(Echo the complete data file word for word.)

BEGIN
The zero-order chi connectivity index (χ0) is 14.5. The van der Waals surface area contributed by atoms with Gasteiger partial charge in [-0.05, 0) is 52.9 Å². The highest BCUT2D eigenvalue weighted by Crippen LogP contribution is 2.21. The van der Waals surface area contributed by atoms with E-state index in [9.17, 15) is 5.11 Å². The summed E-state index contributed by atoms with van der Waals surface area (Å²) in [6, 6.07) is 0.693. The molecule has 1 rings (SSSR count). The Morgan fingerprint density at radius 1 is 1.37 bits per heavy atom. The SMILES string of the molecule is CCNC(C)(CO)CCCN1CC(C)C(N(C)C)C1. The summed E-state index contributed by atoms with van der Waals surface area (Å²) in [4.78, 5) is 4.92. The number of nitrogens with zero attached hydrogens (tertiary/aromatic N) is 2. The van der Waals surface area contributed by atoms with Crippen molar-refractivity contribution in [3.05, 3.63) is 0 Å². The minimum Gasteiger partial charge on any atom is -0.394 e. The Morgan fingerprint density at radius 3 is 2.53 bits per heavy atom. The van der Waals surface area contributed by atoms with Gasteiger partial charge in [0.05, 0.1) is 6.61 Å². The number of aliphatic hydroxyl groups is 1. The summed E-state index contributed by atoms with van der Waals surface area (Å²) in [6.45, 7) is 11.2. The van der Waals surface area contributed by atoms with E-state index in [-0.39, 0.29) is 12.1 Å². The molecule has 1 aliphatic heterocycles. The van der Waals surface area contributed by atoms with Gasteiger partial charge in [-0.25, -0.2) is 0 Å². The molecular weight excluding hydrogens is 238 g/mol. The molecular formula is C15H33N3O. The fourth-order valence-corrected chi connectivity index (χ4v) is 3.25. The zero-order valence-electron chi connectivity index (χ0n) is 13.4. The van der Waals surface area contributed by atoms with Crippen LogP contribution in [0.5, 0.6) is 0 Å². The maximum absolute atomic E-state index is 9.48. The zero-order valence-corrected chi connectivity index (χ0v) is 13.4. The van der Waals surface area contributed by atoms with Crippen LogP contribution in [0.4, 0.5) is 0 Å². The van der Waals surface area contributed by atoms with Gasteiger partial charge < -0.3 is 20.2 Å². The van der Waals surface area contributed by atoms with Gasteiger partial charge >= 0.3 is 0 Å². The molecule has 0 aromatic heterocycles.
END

The zero-order chi connectivity index (χ0) is 14.5. The van der Waals surface area contributed by atoms with Gasteiger partial charge in [-0.05, 0) is 52.9 Å². The highest BCUT2D eigenvalue weighted by Crippen LogP contribution is 2.21. The van der Waals surface area contributed by atoms with E-state index in [9.17, 15) is 5.11 Å². The summed E-state index contributed by atoms with van der Waals surface area (Å²) in [6, 6.07) is 0.693. The molecule has 1 rings (SSSR count). The Morgan fingerprint density at radius 1 is 1.37 bits per heavy atom. The SMILES string of the molecule is CCNC(C)(CO)CCCN1CC(C)C(N(C)C)C1. The summed E-state index contributed by atoms with van der Waals surface area (Å²) in [4.78, 5) is 4.92. The number of nitrogens with zero attached hydrogens (tertiary/aromatic N) is 2. The van der Waals surface area contributed by atoms with Crippen molar-refractivity contribution in [3.05, 3.63) is 0 Å². The minimum Gasteiger partial charge on any atom is -0.394 e. The Morgan fingerprint density at radius 3 is 2.53 bits per heavy atom. The van der Waals surface area contributed by atoms with Gasteiger partial charge in [0.05, 0.1) is 6.61 Å². The number of aliphatic hydroxyl groups is 1. The summed E-state index contributed by atoms with van der Waals surface area (Å²) in [6.45, 7) is 11.2. The van der Waals surface area contributed by atoms with E-state index in [-0.39, 0.29) is 12.1 Å². The molecule has 1 aliphatic heterocycles. The van der Waals surface area contributed by atoms with Gasteiger partial charge in [-0.25, -0.2) is 0 Å². The molecular weight excluding hydrogens is 238 g/mol. The molecular formula is C15H33N3O. The fourth-order valence-corrected chi connectivity index (χ4v) is 3.25. The zero-order valence-electron chi connectivity index (χ0n) is 13.4. The van der Waals surface area contributed by atoms with Crippen LogP contribution in [0.5, 0.6) is 0 Å². The maximum absolute atomic E-state index is 9.48. The zero-order valence-corrected chi connectivity index (χ0v) is 13.4. The van der Waals surface area contributed by atoms with Crippen LogP contribution in [0.4, 0.5) is 0 Å². The van der Waals surface area contributed by atoms with Gasteiger partial charge < -0.3 is 20.2 Å². The van der Waals surface area contributed by atoms with Gasteiger partial charge >= 0.3 is 0 Å². The molecule has 0 aromatic heterocycles.